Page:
Selling Your House for a Profit? You May Qualify for an Exclusion on Capital Gains Tax
A lot of people have a false assumption they have to pay capital gains tax on their house if they make a profit on it. According to the IRS (as of January 5th, 2019), you may exclude up to $250,000 dollars of gain if you file single or up to $500,000 if you file joint with your spouse, as long as you meet their criteria which I will mention later.
That means if you buy, for example, a $250,000 house and sell it for $750,000 you can keep that gain in your pocket as long as you file joint with your spouse.
Now let’s get to the important part, the criteria.
IRS Section 121 Exclusion Criteria
You must have used the house as your main house for two of the past five years before the sale. That doesn’t mean you need to have owned it for five years, it just means you must have used it as your main home for two of the past five years before the sale date of the property.
It logically follows that you generally could not have claimed this exclusion on a different property less than two years prior to the sale date. <See IRS Publication 523>
This general rule does not apply to certain situations including government assignments (military, intelligence, etc) and they can extend that five year window out further to ten years.
How does the IRS determine your “main” home?
- US Postal Service Address
- Federal and State Tax Return Address
- Drivers License Address
They may also consider other information including:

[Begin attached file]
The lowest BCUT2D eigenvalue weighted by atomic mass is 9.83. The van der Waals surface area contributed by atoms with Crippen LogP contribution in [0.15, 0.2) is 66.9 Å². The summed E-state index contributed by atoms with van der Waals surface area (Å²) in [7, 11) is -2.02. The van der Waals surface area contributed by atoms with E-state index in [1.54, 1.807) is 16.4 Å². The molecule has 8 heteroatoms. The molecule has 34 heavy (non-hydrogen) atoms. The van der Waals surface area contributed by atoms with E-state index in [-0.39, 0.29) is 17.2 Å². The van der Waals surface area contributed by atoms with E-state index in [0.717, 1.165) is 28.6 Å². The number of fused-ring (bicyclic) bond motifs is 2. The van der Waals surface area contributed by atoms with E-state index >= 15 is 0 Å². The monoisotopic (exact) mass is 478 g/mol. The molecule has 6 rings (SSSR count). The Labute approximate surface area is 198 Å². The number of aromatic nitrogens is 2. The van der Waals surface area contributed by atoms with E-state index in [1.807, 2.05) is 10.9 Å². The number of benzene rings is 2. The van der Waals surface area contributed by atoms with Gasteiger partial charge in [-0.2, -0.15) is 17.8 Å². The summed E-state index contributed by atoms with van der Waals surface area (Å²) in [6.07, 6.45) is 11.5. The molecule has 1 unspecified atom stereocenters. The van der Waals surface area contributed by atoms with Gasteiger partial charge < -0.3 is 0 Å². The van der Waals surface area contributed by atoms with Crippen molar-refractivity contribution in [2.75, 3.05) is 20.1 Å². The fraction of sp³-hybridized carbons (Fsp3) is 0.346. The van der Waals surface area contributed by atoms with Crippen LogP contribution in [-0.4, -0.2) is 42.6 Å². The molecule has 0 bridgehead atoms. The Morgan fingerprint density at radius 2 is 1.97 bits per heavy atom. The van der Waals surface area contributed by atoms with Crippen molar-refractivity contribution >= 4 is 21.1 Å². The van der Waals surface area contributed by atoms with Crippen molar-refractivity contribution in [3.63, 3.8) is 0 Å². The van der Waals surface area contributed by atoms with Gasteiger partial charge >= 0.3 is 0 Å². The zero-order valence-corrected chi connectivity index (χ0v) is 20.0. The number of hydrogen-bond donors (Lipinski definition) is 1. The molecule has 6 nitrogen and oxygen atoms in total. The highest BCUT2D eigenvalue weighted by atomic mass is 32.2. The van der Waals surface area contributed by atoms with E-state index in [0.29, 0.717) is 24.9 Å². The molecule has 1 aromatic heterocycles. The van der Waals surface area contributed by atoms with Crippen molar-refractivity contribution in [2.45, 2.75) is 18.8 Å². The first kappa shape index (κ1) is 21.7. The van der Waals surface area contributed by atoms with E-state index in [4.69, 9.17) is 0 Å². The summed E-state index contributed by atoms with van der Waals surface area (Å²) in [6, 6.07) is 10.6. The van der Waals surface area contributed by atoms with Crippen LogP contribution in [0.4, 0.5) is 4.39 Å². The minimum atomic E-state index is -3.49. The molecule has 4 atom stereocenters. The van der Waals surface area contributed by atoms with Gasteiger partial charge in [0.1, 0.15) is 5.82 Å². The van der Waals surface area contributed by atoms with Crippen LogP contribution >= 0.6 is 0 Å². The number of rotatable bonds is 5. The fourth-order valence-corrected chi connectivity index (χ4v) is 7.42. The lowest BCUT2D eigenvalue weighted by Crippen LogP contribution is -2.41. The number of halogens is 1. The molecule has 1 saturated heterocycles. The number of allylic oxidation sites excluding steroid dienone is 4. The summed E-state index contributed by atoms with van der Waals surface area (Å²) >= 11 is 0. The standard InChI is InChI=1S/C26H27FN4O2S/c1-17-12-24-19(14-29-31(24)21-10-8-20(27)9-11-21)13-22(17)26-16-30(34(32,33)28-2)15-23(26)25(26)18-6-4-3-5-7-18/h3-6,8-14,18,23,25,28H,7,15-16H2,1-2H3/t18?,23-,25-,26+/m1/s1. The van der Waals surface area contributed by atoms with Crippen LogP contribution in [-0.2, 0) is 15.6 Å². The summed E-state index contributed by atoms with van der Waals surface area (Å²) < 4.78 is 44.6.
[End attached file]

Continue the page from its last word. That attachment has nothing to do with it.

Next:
- Where you work
- Where you bank
- You can not have acquired the property through a 1031 exchange. <See Investopedia for more information about 1031 exchanges>
- You cannot be subject to expatriate tax. This is a tax on US citizens renouncing their citizenship.
The IRS allows for partial exclusion under the following circumstances:
- Work related moves
- New work location more than 50 miles further from home
- Health related moves
- Move to take care of relative
- Move based on doctor recommendation
- Unforeseeable events
- Of owner(s)
- Birth of Two or more children
- Home Destruction
- Act of Terrorism on Property
Other Things to Remember
Even though this is a great exclusion written in the tax code, it could change! Make sure to double check the rules when you do end up selling your house for profit. Also, keep in mind that some of your closing costs in buying the property can go into the cost basis for the house – keep those records! Lastly, make sure to report the sale to the IRS – even though you may qualify for a complete exclusion.